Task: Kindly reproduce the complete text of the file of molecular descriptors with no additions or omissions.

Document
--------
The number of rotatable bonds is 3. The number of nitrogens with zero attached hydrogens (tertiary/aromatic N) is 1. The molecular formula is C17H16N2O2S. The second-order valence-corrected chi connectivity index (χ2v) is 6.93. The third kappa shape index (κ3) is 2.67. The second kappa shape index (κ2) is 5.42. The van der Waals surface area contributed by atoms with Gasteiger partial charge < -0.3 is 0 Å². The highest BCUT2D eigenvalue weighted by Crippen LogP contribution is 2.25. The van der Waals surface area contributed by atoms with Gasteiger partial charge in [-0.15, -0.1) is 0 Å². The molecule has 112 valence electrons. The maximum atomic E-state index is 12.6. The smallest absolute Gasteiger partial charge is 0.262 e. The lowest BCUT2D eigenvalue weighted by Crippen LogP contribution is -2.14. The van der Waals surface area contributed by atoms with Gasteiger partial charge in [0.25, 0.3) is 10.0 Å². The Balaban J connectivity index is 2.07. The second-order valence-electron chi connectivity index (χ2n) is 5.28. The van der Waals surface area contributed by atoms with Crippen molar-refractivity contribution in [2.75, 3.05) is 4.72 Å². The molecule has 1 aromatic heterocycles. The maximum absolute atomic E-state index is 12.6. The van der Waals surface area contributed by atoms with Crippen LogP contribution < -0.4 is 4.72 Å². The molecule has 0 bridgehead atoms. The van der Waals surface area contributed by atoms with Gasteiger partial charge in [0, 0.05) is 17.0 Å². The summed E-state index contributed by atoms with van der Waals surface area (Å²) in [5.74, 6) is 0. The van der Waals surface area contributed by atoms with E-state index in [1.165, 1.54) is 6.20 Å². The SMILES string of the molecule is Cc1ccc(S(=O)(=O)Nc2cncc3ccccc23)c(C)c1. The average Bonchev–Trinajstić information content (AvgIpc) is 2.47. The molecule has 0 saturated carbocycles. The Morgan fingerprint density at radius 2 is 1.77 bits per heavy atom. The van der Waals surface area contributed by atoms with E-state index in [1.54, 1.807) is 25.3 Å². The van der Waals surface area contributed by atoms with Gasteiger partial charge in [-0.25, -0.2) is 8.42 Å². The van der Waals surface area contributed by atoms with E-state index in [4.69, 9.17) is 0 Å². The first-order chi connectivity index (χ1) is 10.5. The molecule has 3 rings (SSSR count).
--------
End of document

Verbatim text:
The number of rotatable bonds is 3. The number of nitrogens with zero attached hydrogens (tertiary/aromatic N) is 1. The molecular formula is C17H16N2O2S. The second-order valence-corrected chi connectivity index (χ2v) is 6.93. The third kappa shape index (κ3) is 2.67. The second kappa shape index (κ2) is 5.42. The van der Waals surface area contributed by atoms with Gasteiger partial charge < -0.3 is 0 Å². The highest BCUT2D eigenvalue weighted by Crippen LogP contribution is 2.25. The van der Waals surface area contributed by atoms with Gasteiger partial charge in [-0.15, -0.1) is 0 Å². The molecule has 112 valence electrons. The maximum atomic E-state index is 12.6. The smallest absolute Gasteiger partial charge is 0.262 e. The lowest BCUT2D eigenvalue weighted by Crippen LogP contribution is -2.14. The van der Waals surface area contributed by atoms with Gasteiger partial charge in [0.25, 0.3) is 10.0 Å². The Balaban J connectivity index is 2.07. The second-order valence-electron chi connectivity index (χ2n) is 5.28. The van der Waals surface area contributed by atoms with Crippen molar-refractivity contribution in [2.75, 3.05) is 4.72 Å². The molecule has 1 aromatic heterocycles. The maximum absolute atomic E-state index is 12.6. The van der Waals surface area contributed by atoms with Crippen LogP contribution < -0.4 is 4.72 Å². The molecule has 0 bridgehead atoms. The van der Waals surface area contributed by atoms with Gasteiger partial charge in [0, 0.05) is 17.0 Å². The summed E-state index contributed by atoms with van der Waals surface area (Å²) in [5.74, 6) is 0. The van der Waals surface area contributed by atoms with E-state index in [1.165, 1.54) is 6.20 Å². The SMILES string of the molecule is Cc1ccc(S(=O)(=O)Nc2cncc3ccccc23)c(C)c1. The average Bonchev–Trinajstić information content (AvgIpc) is 2.47. The molecule has 0 saturated carbocycles. The Morgan fingerprint density at radius 2 is 1.77 bits per heavy atom. The van der Waals surface area contributed by atoms with E-state index in [1.54, 1.807) is 25.3 Å². The van der Waals surface area contributed by atoms with Gasteiger partial charge in [-0.25, -0.2) is 8.42 Å². The van der Waals surface area contributed by atoms with E-state index in [4.69, 9.17) is 0 Å². The first-order chi connectivity index (χ1) is 10.5. The molecule has 3 rings (SSSR count).